Daily Reflection
December 10th, 2001
Kathy Kanavy
Institute for Priestly Formation
Click here for a photo of and information on this writer.

Isaiah 35:1-10
Psalms 85:9-10, 11-12, 13-14
Luke 5:17-26

“We have seen incredible things today!”

Our Gospel reading for today ends with this wonderful exclamation made in response to Jesus’ healing of the paralytic.  If you remember, his friends were carrying him on a mat to bring him to Jesus so that he could be cured, but they couldn’t get near Jesus.  So they went up on the roof, removed some tiles and lowered him into the middle of the crowd before Jesus.  The Gospel says, “Seeing their faith, Jesus said, ‘My friend, your sins are forgiven you.’”  The man then picks up his mat and returns home praising God.

We all love “miracle” stories: stories of people who receive new life, new hope, new encouragement.  We also desire these miracles for ourselves, for those we love and for our world.  Our readings today invite us to “taste” the miracles here in our midst….today!
What does this mean?

The shock of this Gospel story lies not only in the physical healing that Jesus brought forth, but also in the profound statement that Jesus can forgive sins.  The breadth of the mystery of the Incarnation is enfolded here.  One of our Eucharistic Prayers says, “When we were lost and could not find the way, You loved us more than ever….”  The historical truth is that humanity was lost and we could not find the way because of sin.  St. Charles Borromeo speaks to God’s profound love:  “In his infinite love for us, though we were sinners, he sent his only Son to free us from the tyranny of Satan, to summon us to heaven, …to show us truth itself, to train us in right conduct, to plant within us the seeds of virtue, to enrich us with the treasures of his grace, and to make us children of God and heirs of eternal life.”  We can hardly grasp the depth of this love for us.  But so often we wonder if we really are loved.  We wonder if God really hears our prayers for ourselves, for those we love and for our broken world.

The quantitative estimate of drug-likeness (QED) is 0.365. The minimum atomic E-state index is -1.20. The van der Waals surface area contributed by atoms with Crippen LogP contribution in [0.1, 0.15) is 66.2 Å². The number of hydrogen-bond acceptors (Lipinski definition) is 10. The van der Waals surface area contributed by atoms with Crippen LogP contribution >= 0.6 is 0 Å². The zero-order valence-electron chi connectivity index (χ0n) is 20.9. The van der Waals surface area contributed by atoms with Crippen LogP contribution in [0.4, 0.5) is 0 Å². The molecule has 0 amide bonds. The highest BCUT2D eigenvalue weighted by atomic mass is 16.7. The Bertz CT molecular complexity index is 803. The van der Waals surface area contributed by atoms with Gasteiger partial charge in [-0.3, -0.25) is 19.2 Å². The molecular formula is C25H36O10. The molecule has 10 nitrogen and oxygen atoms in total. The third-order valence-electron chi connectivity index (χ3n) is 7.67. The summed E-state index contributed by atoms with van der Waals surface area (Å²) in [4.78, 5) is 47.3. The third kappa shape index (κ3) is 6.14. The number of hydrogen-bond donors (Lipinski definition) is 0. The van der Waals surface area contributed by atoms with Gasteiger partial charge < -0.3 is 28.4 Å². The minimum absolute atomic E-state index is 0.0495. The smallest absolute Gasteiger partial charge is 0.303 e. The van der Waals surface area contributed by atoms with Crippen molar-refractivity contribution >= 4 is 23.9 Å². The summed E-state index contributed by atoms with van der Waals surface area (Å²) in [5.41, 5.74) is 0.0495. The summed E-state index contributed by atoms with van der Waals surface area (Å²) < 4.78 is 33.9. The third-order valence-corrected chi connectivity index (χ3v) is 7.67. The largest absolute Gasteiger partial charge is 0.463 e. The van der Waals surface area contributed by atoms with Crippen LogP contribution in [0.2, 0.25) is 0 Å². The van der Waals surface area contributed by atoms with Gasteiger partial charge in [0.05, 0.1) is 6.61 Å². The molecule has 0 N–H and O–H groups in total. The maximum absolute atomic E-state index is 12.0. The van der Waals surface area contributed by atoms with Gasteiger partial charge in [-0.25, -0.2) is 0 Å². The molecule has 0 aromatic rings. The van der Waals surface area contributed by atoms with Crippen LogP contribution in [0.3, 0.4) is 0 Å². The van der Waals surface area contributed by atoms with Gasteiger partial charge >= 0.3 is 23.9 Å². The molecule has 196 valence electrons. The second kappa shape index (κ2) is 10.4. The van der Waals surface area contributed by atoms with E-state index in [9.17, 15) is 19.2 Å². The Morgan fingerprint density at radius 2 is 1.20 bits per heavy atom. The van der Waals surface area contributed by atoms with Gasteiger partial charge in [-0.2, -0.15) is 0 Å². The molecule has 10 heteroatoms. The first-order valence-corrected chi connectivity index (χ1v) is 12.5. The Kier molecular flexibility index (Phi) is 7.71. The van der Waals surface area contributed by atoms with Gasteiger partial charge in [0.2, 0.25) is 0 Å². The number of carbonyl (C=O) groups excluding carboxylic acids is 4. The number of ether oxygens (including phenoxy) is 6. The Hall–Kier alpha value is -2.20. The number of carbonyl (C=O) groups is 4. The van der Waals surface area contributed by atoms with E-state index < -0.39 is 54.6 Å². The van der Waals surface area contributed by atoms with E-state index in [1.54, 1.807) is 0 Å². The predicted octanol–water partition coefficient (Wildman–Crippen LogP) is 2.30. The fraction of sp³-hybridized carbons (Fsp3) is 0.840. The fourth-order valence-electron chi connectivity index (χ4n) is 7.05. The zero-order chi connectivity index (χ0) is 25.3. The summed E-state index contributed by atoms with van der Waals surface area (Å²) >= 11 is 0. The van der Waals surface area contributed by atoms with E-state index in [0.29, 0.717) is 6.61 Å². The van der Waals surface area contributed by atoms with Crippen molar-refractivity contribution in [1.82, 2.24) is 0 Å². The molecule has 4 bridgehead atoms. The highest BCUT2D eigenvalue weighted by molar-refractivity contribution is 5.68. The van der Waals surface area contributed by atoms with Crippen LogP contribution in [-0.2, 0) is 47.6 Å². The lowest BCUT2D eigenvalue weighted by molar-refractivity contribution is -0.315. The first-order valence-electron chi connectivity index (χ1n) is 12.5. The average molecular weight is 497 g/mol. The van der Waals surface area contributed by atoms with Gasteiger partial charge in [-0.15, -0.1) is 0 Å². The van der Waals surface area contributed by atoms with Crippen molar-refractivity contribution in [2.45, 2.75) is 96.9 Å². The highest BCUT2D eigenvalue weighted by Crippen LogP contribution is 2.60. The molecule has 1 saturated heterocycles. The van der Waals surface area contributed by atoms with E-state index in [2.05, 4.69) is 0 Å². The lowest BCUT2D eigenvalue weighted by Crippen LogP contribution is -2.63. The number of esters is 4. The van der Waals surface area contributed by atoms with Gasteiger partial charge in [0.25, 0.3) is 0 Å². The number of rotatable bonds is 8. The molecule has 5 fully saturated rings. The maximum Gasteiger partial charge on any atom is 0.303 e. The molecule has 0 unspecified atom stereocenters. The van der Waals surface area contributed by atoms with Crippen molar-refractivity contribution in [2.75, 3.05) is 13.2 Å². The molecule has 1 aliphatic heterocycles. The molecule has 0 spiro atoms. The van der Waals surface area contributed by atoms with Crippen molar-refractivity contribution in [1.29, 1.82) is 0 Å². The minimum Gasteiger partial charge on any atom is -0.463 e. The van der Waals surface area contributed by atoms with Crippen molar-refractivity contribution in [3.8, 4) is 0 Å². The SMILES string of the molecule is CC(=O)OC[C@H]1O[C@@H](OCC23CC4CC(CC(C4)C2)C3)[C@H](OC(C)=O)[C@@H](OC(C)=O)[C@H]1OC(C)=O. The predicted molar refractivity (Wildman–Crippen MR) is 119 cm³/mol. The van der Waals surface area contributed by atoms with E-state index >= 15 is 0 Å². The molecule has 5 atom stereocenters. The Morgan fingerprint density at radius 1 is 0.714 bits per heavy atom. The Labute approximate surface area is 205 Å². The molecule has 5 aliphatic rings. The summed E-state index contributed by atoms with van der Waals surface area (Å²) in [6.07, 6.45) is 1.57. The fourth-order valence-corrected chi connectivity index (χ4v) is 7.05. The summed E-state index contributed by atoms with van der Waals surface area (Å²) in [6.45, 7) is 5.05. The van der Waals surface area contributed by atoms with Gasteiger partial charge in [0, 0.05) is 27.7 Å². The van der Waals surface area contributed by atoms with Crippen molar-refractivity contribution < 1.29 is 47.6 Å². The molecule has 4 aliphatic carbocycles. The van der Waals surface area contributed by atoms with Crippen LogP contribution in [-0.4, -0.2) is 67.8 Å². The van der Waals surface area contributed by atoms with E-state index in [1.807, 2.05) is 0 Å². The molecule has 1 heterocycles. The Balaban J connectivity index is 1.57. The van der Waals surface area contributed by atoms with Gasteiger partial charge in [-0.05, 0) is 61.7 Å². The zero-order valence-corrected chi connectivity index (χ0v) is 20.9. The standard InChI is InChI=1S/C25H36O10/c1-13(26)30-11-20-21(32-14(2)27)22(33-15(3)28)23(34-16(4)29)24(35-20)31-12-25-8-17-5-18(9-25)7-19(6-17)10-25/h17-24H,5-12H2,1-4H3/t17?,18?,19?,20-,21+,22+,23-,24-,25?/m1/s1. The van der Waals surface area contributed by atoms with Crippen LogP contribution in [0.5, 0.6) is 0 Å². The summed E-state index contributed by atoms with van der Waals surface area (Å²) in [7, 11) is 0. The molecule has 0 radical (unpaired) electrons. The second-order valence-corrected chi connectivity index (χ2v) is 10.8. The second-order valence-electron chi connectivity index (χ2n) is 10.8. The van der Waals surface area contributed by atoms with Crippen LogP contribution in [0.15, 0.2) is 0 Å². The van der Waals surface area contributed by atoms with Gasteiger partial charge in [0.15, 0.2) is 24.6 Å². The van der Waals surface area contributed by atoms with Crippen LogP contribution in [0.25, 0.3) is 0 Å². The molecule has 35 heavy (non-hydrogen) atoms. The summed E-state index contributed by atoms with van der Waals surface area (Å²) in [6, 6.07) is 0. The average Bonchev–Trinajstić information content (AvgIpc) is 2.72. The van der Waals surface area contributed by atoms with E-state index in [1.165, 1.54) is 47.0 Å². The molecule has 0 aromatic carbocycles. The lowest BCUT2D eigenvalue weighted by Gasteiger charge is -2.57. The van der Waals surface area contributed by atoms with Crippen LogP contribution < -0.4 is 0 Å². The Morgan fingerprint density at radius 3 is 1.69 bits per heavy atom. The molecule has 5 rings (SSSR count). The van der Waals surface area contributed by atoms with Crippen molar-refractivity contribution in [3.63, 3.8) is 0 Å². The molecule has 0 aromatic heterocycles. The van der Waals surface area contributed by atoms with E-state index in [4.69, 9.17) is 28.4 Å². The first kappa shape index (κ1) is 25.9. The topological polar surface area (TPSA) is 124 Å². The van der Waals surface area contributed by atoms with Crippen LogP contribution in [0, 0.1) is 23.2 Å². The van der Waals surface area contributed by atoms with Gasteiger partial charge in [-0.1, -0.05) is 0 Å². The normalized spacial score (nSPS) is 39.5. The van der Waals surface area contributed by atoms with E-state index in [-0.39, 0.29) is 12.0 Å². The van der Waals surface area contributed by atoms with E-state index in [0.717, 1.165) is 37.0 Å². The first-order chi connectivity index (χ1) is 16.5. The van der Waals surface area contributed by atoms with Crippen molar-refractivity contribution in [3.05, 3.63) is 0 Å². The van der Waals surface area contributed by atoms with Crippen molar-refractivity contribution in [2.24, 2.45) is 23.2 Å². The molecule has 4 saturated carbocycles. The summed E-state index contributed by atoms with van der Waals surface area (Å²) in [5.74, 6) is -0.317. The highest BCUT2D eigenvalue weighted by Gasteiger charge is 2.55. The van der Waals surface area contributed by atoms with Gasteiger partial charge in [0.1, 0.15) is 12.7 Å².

What we can often miss is the presence of God in our midst each day.  In the middle of work, family, endless details and responsibilities, it is easy to miss that God really is with us--loving us.  I invite you and me to take some time today to notice how God is saving us today or how God has been active recently.  Look in ordinariness.  Perhaps you have seen God in receiving good news about something you hoped for, or in the healing of a sickness of your own or someone you love.  Perhaps some project you have been working on in your job has been successful, or perhaps you just had a good conversation with your son or daughter. Perhaps you have a sense of deep, down peace in your heart despite present difficulties.  Look deeply into your heart.  You and I know the areas of sinfulness and darkness within.  Pause for a moment to taste the truth that Jesus has come to set us free, if we willingly come to Him, ask forgiveness and accept the grace Christ earned for us.  What an astonishing love!

The truth of the “advent” or coming of our God into our midst is that He is here in our messiness every day, loving us and saving us.  He longs to come more fully into our hearts and our world.  Let us pray for the grace to see and to receive His saving love every day of our lives.  Then we can join with those in our Gospel reading and say, “We have seen incredible things today!”

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